Ken Jennings has gone where only one man has gone before — past the $2 million threshold as a game-show contestant.
The mild-mannered 30-year-old software engineer from Murray accomplished the feat on the episode of "Jeopardy!" that aired Monday night. He won $30,000, which took him to $2,006,300 in total winnings after 59 consecutive victories on the syndicated quiz show.
At one point, joking with "Jeopardy!" host Alex Trebek, Jennings described himself as a "professional game-show contestant."
Jennings is No. 2 on the all-time money-winning chart, trailing Kevin Olmstead, who won $2.18 million on "Who Wants to Be a Millionaire" in 2002. Of course, Olmstead only had to answer 15 questions correctly to take home his prize; Jennings was correct 33 times on Monday's show alone, bringing his total of correct responses on "Jeopardy!" to to 2,139.
On the other hand, Olmstead couldn't make a single mistake, while Jennings has also given 210 incorrect "Jeopardy!" responses.
Jennings kicked off Monday's show with a full head of steam by running the first category, "Ships." Later in the show he ran the board on another category, "Search: Light." He also won two "Daily Doubles."
For the "Final Jeopardy" category, "Historic Firsts," the "answer" was "The brother of this leader is believed to be the first known European to have died in the Americas." Jennings was the only contestant who gave the correct "question": " Who is Leif Ericson?"
The Utahn is only the 17th person in American TV history to capture winnings in seven figures. And he's the first to do it on a "traditional" game show — one that awards thousands, not millions, of dollars at a time.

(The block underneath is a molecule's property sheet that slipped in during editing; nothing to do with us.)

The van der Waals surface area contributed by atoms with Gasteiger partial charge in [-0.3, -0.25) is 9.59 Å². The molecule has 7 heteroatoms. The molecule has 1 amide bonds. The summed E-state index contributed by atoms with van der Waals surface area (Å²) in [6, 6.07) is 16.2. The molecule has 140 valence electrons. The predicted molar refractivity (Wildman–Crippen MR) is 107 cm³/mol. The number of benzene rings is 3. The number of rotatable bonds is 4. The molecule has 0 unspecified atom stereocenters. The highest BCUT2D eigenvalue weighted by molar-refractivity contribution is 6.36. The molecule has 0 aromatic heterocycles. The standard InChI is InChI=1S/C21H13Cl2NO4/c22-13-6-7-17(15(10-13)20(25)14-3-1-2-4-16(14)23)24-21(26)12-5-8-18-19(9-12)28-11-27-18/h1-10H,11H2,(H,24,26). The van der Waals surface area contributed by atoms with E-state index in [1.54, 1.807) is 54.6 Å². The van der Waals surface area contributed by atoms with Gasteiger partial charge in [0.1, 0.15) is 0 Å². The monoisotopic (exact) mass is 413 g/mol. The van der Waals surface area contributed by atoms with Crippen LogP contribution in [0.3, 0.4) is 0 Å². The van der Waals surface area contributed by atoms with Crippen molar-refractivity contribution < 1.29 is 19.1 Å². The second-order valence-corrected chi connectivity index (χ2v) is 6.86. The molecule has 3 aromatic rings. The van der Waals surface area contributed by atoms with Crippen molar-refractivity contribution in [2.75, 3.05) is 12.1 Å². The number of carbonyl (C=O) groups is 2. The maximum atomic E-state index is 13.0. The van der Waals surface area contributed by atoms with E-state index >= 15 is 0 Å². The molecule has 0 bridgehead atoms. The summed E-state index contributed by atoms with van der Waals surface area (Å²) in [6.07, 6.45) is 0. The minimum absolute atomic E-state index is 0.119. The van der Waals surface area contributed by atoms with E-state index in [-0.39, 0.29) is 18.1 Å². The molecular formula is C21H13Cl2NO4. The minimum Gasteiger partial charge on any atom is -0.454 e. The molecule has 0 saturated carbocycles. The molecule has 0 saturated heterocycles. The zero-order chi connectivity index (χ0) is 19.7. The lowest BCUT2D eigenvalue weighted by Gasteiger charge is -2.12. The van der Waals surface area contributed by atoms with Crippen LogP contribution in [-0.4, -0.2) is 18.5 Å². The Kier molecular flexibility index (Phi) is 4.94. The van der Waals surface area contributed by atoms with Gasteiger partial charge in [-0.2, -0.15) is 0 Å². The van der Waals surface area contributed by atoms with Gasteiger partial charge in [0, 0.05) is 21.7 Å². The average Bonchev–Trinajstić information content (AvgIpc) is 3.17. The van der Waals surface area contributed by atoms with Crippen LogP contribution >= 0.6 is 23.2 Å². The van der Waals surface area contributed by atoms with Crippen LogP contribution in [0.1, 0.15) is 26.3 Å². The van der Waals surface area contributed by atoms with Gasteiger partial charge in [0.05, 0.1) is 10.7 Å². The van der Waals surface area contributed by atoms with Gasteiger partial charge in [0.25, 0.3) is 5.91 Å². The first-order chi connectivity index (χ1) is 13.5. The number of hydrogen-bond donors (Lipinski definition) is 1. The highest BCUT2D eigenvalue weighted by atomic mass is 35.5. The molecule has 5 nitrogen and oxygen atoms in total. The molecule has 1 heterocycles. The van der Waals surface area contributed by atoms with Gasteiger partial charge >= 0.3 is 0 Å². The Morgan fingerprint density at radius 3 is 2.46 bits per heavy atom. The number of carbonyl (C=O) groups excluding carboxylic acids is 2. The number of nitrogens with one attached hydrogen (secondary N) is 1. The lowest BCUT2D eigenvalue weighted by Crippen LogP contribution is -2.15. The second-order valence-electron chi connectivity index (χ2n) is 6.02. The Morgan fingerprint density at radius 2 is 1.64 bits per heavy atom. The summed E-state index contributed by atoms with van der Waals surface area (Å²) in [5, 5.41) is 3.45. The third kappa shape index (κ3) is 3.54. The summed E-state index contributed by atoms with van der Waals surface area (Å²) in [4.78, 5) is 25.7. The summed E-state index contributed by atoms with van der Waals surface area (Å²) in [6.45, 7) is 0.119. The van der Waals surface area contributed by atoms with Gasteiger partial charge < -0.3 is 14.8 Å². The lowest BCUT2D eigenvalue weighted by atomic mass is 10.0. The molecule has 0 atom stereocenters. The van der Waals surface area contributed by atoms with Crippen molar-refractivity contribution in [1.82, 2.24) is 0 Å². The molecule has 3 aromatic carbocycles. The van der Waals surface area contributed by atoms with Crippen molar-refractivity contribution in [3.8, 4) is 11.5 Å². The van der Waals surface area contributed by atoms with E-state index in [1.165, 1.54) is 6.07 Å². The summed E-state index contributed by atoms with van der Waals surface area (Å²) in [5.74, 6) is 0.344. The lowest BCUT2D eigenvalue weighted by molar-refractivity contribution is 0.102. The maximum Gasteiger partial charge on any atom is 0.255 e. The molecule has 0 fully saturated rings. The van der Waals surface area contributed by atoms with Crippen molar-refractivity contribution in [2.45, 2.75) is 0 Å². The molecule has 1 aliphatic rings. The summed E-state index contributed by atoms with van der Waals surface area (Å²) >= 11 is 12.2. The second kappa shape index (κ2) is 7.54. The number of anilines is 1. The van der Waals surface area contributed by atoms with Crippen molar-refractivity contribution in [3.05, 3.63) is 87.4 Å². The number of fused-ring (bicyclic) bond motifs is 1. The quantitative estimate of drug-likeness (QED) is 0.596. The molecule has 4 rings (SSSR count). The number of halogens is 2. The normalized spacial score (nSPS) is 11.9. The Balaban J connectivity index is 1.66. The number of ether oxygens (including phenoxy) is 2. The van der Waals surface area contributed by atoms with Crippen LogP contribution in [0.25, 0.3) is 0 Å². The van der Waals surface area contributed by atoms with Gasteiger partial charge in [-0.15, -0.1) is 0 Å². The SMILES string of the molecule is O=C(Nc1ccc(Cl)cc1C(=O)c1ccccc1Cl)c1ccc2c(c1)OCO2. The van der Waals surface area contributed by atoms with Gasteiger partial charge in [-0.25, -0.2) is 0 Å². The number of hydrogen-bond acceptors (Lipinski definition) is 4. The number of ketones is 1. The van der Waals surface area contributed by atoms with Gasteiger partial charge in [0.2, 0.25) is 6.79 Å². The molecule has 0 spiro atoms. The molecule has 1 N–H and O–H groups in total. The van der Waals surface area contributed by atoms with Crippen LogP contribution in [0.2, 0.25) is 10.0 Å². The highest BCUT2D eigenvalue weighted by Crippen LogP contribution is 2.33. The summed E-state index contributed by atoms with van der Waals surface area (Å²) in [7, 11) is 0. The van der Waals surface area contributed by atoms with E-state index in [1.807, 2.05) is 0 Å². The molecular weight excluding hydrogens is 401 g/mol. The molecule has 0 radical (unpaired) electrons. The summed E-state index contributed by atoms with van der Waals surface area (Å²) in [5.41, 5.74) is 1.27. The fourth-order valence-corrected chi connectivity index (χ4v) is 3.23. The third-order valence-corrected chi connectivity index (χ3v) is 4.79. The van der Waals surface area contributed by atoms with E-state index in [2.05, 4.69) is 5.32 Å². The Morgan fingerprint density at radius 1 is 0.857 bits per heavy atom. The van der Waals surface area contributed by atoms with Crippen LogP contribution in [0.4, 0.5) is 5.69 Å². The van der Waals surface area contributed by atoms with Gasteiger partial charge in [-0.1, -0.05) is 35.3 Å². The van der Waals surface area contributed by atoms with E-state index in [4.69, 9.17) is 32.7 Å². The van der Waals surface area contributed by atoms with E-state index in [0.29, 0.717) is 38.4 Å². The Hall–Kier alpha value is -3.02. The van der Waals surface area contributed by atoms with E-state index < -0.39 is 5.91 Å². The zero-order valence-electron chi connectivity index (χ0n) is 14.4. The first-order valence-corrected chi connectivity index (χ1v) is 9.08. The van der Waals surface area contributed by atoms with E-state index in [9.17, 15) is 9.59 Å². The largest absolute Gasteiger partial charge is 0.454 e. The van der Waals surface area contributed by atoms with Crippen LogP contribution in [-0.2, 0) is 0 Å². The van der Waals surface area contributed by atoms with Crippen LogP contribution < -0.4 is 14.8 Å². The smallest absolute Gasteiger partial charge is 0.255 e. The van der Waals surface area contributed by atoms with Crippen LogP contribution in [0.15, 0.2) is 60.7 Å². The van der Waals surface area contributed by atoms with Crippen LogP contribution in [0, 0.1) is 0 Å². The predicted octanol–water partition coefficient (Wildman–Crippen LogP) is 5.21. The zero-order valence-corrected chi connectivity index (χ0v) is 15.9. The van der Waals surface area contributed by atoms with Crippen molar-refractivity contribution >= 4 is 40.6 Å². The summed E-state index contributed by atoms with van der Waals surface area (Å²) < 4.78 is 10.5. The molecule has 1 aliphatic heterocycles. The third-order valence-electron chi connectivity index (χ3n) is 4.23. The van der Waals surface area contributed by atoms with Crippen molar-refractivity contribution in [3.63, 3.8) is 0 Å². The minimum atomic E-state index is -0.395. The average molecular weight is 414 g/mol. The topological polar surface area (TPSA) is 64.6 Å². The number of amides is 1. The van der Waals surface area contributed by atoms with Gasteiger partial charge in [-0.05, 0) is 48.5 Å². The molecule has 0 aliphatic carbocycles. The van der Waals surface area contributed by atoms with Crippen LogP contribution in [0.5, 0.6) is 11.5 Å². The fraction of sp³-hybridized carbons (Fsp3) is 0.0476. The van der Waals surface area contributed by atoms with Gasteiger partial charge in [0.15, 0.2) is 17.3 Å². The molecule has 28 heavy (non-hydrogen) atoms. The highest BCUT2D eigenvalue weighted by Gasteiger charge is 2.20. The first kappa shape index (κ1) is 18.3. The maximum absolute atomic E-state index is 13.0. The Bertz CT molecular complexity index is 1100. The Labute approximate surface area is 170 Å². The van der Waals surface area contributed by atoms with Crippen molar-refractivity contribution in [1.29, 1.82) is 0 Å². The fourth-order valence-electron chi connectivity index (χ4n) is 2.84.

Ten of the other 16 won on "Who Wants to Be a Millionaire" or "Super Millionaire"; one on the "Millionaire" clone "Greed"; two on NBC's short-lived, big-bucks revival of "Twenty-One" in 2000; and three on "stunt" shows — two on "Pepsi Play for a Billion" and one on "It's Your Chance of a Lifetime."
The most money any previous contestant on traditional game shows had ever won was $264,000, which went to Teddy Nadler — on "The $64,000 Question" and "The $64,000 Challenge" — way back in 1957.
The most any previous "Jeopardy!" champion had ever won was $305,989. Bruce Seymour won $55,989 on the original show, then won $250,000 on "Super Jeopardy!" — a 13-week tournament of past champions that ABC aired in 1990.
Jennings' long reign as "Jeopardy!" champ and those millions in earnings were made possible by a change in the rules last season. From the time the show first appeared in 1964 until September 2003, champions had to retire after five consecutive wins.
The Utahn will make his 60th appearance on "Jeopardy!" tonight at 7:30 on KJZZ-Ch. 14.